. . . might help with your writing. Note from Marlene: I have wondered why we humans seem to easily focus on the negative and sometimes have difficulty seeing the positive. The following from Qi Gong teacher Lee Holden explains why we tend to think about things that cause stress and anxiety: The nature of the mind is to dream and wander. Even when the present moment is completely perfect, it’s normal for thoughts to run off into the past or future. Sometimes, daydreaming can provide valuable insights that lead to joy. However, most of the time, the mind isn’t quite so generous. More often than not, the mind’s natural tendency is to ruminate on thoughts that produce stress or anxiety. Luckily, Qi Gong provides powerful tools for calming the mind and returning to peace. In this article, we’ll discuss the nature of human thinking, as well as share three…
Month: August 2021
The good thing is . . . Prompt #597
Writing Prompt: The good thing is . . .
Memorable writing that sparks imagination. Lean in. Hear the writer’s voice on the page. The Bachelors By Nicole R. Zimmerman My father migrated from Cleveland to San Francisco in the mid-1960s with several boyhood friends. A decade later, my parents played occasional weekend tennis with my “uncle” Vic and his wife at Mountain Lake Park. Uncle Vic would bring us piroshki in thin paper bags, purchased from Russian bakers in the foggy avenues where they lived with their son in an Edwardian walk-up. The smell of the ground beef and onions wafting through the steam always made my mouth water, and the doughy pocket left a greasy stain. While our parents remained on the courts, we climbed rooftops and ran—just my older brother, our young friend, and me. There was a rope swing that swept over the lake from a muddy bank, but nobody jumped in or swam; it wasn’t…
Roanoke Review was co-founded in 1967 by Roanoke College student Edward A. Tedeschi and teacher Henry Taylor, who went on to win the Pulitzer Prize in poetry for The Flying Change in 1986. In its half-century of existence, Roanoke Review has established itself as an accessible read, intent on publishing down-to-earth writers with a sense of place, a sense of language, and—perhaps most importantly—a sense of humor. The Review is also known for its fine cover art. Roanoke Review accepts poetry, fiction, creative non-fiction, photographic essay, and visual poetry. Submissions September 1 through December 1. Fiction and non-fiction submissions up to 5,000 words and poetry submissions up to 100 lines. Roanoke Review is part of the creative writing community at Roanoke College in Virginia.
I am struggling with . . . Prompt #596
Writing Prompt: I am struggling with . . .
All Summer Long
Memorable writing that sparks imagination. Lean in. Hear the writer’s voice on the page. All Summer Long By Deb Fenwick All summer long, busy house sparrows flit in the eaves of our house. Each morning, they collect tiny twigs and things I rarely notice from the ground and end up making a life with them. Seedlings sprout and reach toward a warm, welcoming sky. Children ride bikes and screech with delight. No hands! Look at me! Watch! When the sun sets at nine o’clock, those same children, liberated from the rigidity of school night routines, line up for ice cream with wide, wild eyes as fireflies send signals across the garden. The crickets just keep chirping. All summer long, there’s lake swimming in midwestern waters that have been warmed by the sun. And better still, there’s night swimming where a body, unfettered by the weight of gravity, gets its chance…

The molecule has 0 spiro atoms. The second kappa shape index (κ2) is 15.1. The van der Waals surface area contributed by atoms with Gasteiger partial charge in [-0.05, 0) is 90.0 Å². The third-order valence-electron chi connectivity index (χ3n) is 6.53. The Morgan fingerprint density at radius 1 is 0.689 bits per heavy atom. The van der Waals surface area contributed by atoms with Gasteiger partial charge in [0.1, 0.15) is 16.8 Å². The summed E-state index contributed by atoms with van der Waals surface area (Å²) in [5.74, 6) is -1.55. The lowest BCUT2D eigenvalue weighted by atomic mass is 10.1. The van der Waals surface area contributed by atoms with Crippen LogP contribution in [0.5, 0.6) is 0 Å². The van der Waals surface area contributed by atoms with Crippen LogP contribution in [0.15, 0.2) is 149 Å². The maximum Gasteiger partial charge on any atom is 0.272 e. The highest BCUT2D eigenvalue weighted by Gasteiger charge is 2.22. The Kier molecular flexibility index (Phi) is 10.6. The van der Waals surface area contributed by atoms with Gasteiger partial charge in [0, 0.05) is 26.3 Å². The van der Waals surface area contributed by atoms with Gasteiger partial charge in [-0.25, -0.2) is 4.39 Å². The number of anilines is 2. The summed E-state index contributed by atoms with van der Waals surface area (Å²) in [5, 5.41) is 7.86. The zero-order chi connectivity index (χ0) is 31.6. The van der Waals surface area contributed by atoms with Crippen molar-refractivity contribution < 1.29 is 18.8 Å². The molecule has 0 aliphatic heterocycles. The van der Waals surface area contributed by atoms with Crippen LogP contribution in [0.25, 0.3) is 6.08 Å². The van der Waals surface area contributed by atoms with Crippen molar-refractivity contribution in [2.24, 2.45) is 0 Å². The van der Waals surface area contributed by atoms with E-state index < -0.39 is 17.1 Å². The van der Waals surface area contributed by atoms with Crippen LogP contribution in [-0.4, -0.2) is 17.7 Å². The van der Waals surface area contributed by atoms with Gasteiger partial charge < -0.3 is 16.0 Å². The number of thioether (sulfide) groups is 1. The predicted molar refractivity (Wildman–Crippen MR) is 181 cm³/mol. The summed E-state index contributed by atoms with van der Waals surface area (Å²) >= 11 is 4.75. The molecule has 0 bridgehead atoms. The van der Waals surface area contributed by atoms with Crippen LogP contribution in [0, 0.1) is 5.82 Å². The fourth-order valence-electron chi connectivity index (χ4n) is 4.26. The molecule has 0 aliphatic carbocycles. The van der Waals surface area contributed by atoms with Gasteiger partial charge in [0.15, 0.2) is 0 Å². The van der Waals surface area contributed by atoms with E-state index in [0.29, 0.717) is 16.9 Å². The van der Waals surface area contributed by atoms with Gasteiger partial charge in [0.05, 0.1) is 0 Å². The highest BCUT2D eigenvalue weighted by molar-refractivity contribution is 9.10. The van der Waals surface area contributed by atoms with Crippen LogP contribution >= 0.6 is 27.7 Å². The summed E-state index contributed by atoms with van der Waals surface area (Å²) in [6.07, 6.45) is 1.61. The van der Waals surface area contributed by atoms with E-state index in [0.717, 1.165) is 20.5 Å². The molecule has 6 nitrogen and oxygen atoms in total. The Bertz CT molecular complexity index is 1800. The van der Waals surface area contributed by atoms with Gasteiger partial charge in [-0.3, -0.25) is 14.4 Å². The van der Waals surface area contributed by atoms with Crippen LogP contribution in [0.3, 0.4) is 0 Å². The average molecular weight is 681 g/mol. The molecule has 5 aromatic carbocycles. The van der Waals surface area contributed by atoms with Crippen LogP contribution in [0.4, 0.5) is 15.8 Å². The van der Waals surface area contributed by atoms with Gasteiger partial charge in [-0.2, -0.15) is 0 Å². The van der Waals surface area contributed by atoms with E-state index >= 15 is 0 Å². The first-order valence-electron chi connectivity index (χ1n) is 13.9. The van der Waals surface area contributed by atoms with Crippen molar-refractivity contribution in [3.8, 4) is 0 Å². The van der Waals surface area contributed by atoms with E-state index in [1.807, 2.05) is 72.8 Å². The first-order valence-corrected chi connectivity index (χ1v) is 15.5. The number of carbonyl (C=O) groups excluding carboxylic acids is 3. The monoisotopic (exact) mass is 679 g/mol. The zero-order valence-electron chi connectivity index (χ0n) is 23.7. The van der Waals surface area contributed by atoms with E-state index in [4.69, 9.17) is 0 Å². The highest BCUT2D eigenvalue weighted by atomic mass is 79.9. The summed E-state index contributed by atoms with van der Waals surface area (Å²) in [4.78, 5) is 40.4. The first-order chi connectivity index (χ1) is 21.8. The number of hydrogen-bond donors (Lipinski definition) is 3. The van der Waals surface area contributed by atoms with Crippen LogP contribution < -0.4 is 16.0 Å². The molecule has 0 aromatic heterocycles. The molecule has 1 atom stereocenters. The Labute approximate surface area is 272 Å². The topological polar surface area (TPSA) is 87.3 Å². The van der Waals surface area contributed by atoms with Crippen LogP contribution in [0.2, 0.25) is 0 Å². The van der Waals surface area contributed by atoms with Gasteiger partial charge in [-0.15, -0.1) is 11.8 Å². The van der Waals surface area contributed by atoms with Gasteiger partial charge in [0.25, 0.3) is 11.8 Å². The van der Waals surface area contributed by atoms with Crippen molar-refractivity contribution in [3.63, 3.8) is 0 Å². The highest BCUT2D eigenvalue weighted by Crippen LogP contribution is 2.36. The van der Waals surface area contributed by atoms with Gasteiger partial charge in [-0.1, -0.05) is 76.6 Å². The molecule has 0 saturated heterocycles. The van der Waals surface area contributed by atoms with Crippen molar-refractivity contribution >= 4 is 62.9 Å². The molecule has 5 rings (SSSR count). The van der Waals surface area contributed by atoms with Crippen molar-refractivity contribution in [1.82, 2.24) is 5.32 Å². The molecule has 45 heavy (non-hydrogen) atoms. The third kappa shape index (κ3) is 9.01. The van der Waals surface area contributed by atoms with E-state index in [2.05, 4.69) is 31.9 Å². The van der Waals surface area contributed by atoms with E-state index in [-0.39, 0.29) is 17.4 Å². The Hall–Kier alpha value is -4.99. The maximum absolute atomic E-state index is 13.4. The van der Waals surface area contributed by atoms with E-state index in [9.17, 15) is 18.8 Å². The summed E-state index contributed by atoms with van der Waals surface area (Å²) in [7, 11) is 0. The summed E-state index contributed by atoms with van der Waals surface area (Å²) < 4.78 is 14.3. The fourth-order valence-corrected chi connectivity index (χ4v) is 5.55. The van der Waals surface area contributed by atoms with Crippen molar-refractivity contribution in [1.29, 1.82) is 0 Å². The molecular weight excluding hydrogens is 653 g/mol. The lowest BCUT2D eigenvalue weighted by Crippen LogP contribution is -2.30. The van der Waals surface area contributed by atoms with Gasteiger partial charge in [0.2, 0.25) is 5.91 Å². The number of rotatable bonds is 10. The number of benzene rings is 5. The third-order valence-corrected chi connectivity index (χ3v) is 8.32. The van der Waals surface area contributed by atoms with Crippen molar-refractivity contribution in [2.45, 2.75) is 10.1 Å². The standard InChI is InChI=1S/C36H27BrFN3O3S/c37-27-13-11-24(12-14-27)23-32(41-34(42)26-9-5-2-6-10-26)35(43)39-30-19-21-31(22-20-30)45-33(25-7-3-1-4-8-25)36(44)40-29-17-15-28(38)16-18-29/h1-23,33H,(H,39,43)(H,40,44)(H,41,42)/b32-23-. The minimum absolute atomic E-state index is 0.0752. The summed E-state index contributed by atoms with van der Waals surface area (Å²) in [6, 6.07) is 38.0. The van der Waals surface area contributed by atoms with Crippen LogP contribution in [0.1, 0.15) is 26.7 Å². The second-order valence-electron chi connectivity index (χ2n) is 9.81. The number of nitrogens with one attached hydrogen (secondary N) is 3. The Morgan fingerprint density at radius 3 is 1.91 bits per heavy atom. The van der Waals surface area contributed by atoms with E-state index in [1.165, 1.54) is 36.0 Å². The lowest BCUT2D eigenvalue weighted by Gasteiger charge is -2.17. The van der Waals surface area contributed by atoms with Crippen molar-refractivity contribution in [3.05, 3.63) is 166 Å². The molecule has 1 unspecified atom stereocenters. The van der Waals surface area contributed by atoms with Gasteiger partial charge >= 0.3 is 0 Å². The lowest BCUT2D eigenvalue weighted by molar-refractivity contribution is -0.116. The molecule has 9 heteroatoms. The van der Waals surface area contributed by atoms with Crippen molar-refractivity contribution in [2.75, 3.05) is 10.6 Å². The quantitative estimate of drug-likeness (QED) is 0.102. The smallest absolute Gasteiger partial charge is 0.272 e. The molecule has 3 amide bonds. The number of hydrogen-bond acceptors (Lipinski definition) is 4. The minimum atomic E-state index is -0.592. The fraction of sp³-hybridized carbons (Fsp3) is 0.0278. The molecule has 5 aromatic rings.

All Summer Long . . . Prompt #595
Writing Prompt: All Summer Long . . .
Help might be where you least expect it. Just ask.
Excerpted from “Where Do You Hang Your Hammock?: Finding Peace of Mind While You Write, Publish, and Promote Your Book” by Bella Mahaya Carter. When you’re out there promoting your book, you’ll have to ask for all sorts of things. This might feel hard. You may make up stories, such as I don’t want to “bother” people or be a nuisance. You may feel as if you have no right to ask for what you want. You may even feel, deep down, as if there’s something wrong with asking. Of course, nobody likes rejection, either. We don’t want to hear the word “no.” But how people respond has more to do with them than with you. If you can blow by the nos, you’ll pick up enough yeses along the way. So don’t let that stop you. Those stories running through your head, that make asking for what you want seem unsavory, doesn’t mean…
Redivider is a literary journal produced by the graduate students in the Writing, Literature, and Publishing program at Emerson College in the vibrant literary hub of Boston. Published digitally in the autumn and spring, Redivider welcomes fiction, nonfiction, poetry, and graphic narrative submissions from emerging and established writers. “And if you’re wondering about the name—it’s a palindrome!” “Each year, we host the Blurred Genre Contest and Beacon Street Prize. Winners of these contests receive cash prizes, and their work is featured online in a subsequent issue of our journal.” Recently, Redivider shifted to a digital platform. Publishing issues online allows the voices of contributors to reach more readers as web content is free for all. Submission Guidelines
If only . . . Prompt #594
Writing Prompt: If only I had or hadn’t . . .